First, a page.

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Sunday, March 04, 2012

Prayer and humility, part four

Humility holds in its keeping the very life of prayer. Neither pride nor vanity can pray. Humility, though, is much more than the absence of vanity and pride. It is a positive quality, a substantial force, which energises prayer. There is no power in prayer to ascend without it. Humility springs from a lowly estimate of ourselves and of our deservings. The Pharisee prayed not, though well schooled and habituated to pray, because there was no humility in his praying. The publican prayed, though banned by the public and receiving no encouragement
from Church sentiment, because he prayed in humility. To be clothed with humility is to be clothed with a praying garment. Humility is just feeling little because we are little. Humility is realising our unworthiness because we are unworthy, the feeling and declaring ourselves sinners because we are sinners. Kneeling well becomes us as the attitude of prayer, because it betokens humility.

Humility is the first and last attribute of Christly religion, and the first and last attribute of Christly praying. There is no Christ without humility. There is no praying without humility. If thou wouldst learn well the art of praying, then learn well the lesson of humility.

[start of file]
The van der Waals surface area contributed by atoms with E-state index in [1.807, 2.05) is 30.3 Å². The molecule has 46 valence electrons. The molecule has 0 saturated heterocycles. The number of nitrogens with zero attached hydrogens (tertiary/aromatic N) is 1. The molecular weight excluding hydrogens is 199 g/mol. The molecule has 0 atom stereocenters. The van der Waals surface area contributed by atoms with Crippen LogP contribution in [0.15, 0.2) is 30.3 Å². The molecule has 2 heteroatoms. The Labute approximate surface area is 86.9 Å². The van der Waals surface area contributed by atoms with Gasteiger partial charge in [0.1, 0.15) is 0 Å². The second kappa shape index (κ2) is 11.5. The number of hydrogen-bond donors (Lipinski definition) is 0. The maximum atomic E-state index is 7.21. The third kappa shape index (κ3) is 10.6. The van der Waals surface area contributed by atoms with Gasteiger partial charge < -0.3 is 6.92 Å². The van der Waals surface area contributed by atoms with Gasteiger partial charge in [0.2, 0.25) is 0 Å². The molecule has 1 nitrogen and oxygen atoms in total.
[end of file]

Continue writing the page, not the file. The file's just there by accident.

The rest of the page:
This post is one of a series, taken from The Essentials of Prayer, by E. M. Bounds. Found through the Christian Classics Ethereal Library, here. The Essentials of Prayer is in the public domain. The previous post in the series is here. Thanks for reading. Read, and practice, Bounds.

3 comments:

i am Grateful... Kerry i am. said...

Wonderful post. 2 Chronicles 7:14 comes to my mind. Thanks for your faithfulness...

FancyHorse said...

Very thought-provoking. Humility is the opposite of pride, which is where our human natures want to take us. Humility is hard, and then, when we think we've achieved it, we become proud of having it, when we don't have it at all!

Martin LaBar said...

Thanks to you both, in (I hope) humility.